Part Three: The Future of Cybersecurity and AI
The pace of AI development is increasing thanks to new research, increased computing power, and widespread availability of data. The future is full of possibilities to massively change the way we work and live. In this section, we'll speculate on what the future holds at the intersection of cybersecurity and AI. We'll make some educated guesses and discuss some examples of the future coming sooner rather than later. We’ll also look at the risks and challenges of relying too heavily on AI in cybersecurity, and the potential for new AI-based cyber threats to emerge and how to prepare for them.


At the end of this series, we hope you'll have a better understanding of how AI and cybersecurity are shaping our digital world and what opportunities and risks lie ahead. The intersection of AI and cybersecurity is a fascinating topic and we hope you’ll reach out with your perspectives, observations, questions, and corrections! Read Part One next.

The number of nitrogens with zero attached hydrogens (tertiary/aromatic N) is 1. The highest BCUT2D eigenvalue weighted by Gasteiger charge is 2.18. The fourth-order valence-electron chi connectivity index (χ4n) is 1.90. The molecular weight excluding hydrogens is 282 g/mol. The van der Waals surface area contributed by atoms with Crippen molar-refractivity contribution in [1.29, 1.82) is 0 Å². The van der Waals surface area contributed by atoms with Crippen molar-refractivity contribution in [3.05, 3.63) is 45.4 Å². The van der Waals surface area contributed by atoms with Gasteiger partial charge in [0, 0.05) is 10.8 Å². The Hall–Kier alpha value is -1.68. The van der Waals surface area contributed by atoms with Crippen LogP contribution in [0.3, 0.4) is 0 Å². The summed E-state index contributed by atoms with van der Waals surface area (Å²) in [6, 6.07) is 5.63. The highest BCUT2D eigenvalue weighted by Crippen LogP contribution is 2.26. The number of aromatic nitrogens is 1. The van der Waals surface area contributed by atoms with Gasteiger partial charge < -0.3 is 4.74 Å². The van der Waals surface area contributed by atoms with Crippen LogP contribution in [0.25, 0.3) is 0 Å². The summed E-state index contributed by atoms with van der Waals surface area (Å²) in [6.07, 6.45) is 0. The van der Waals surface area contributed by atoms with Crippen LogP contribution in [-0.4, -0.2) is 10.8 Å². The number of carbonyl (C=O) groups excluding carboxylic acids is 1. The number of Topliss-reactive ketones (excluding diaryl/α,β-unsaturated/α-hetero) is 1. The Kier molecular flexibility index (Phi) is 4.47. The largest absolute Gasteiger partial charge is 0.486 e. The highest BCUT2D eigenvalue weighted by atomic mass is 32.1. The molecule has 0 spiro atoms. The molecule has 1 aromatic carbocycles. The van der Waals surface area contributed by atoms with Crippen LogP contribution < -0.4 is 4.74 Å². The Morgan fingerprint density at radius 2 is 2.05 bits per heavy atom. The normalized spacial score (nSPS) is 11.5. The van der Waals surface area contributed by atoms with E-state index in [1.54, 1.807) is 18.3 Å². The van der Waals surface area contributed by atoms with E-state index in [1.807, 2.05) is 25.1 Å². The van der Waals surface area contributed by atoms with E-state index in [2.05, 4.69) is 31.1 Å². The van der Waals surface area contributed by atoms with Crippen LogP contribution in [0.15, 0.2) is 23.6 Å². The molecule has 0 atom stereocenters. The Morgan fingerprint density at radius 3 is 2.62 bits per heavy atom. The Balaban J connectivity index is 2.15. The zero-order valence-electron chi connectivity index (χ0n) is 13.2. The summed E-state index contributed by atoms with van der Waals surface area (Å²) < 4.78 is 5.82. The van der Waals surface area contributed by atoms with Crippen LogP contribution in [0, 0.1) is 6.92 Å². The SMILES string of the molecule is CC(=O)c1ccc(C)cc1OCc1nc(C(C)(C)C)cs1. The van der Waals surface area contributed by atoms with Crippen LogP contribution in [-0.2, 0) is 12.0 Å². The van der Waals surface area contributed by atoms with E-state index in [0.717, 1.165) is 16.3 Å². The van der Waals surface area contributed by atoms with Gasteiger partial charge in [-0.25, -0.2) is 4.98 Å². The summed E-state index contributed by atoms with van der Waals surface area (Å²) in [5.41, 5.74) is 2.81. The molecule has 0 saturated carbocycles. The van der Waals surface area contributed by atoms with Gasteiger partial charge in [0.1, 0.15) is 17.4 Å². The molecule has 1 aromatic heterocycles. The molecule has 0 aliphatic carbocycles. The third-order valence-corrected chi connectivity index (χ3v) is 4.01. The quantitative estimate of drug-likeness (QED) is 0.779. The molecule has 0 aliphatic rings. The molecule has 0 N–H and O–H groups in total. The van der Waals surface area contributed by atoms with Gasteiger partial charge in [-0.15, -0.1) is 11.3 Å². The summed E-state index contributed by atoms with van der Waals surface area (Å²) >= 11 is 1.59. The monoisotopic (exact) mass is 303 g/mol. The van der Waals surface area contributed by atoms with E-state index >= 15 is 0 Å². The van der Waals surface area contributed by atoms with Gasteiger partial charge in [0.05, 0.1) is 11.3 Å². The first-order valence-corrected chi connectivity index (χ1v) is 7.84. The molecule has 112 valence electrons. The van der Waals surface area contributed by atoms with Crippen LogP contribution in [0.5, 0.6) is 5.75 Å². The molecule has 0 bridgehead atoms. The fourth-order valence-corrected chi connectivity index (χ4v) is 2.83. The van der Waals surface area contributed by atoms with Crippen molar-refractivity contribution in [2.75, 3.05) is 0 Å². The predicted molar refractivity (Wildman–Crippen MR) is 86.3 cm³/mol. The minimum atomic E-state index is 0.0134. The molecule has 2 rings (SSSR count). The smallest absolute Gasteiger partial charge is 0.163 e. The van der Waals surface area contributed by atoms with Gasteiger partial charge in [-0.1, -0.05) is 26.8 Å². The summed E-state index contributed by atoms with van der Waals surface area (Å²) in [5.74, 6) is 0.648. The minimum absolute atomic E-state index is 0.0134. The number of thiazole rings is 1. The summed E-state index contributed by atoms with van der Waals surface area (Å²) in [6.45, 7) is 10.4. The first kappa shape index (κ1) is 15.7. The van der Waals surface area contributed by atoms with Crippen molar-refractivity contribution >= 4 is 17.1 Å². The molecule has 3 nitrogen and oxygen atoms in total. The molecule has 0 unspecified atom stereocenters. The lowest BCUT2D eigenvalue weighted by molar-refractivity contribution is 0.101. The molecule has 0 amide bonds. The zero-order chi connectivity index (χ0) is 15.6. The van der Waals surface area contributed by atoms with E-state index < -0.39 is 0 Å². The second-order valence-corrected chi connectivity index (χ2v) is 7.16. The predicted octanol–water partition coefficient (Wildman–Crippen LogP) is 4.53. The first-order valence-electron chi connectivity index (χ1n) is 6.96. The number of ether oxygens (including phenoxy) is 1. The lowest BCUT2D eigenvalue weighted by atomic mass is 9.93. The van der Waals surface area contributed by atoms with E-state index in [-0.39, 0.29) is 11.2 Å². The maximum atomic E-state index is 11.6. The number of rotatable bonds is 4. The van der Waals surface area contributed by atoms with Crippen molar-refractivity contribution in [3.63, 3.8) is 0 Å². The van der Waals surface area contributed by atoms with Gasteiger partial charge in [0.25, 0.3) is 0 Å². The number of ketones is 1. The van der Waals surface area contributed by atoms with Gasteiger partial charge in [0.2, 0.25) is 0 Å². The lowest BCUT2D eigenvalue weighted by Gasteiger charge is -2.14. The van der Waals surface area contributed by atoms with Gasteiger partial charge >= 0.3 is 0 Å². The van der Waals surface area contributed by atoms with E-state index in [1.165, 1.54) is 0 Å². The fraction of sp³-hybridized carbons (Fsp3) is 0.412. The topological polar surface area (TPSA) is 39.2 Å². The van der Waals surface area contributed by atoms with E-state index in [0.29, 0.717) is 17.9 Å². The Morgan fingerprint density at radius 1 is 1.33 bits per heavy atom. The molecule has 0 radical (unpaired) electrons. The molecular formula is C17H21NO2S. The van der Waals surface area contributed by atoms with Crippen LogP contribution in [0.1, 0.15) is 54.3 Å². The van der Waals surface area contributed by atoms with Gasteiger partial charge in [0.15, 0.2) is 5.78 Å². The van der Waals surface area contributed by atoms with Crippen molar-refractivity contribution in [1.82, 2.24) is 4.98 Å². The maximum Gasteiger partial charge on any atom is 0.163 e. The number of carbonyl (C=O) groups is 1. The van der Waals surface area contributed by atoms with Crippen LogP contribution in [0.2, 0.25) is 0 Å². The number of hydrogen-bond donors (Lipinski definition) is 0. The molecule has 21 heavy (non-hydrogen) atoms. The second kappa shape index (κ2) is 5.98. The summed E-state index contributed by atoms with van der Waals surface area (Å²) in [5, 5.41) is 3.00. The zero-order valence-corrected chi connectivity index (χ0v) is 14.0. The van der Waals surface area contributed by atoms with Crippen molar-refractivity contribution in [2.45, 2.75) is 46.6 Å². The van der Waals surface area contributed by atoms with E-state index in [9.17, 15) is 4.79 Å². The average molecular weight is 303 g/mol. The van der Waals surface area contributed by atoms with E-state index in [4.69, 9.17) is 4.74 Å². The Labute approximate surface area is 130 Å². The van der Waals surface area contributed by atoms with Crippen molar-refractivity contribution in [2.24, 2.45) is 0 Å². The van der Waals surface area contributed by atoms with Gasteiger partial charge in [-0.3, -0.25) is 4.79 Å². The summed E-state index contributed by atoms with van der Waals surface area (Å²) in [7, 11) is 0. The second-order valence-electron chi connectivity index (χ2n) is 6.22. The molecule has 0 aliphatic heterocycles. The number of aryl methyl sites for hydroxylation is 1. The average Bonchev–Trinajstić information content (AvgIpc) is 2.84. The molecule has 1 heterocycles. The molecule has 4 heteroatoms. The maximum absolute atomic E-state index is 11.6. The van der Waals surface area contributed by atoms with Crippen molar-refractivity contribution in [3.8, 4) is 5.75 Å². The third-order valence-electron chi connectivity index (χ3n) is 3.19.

Randy Lariar
Practice Director - Big Data & Analytics | Optiv
Randy leads Optiv’s Big Data and Analytics practice, a part of the Cyber Digital Transformation business unit. He helps large firms to build teams, lead programs, and solve problems at the intersection of technology, data, analytics, operations, and strategy.

Randy leads a cross-functional team of data engineers, data scientists, and cybersecurity professionals who advise and implement value-aligned solutions for large-scale and fast-moving data environments. His clients include top firms managing their cyber-related data as well as organizations seeking to unlock new insights and automations.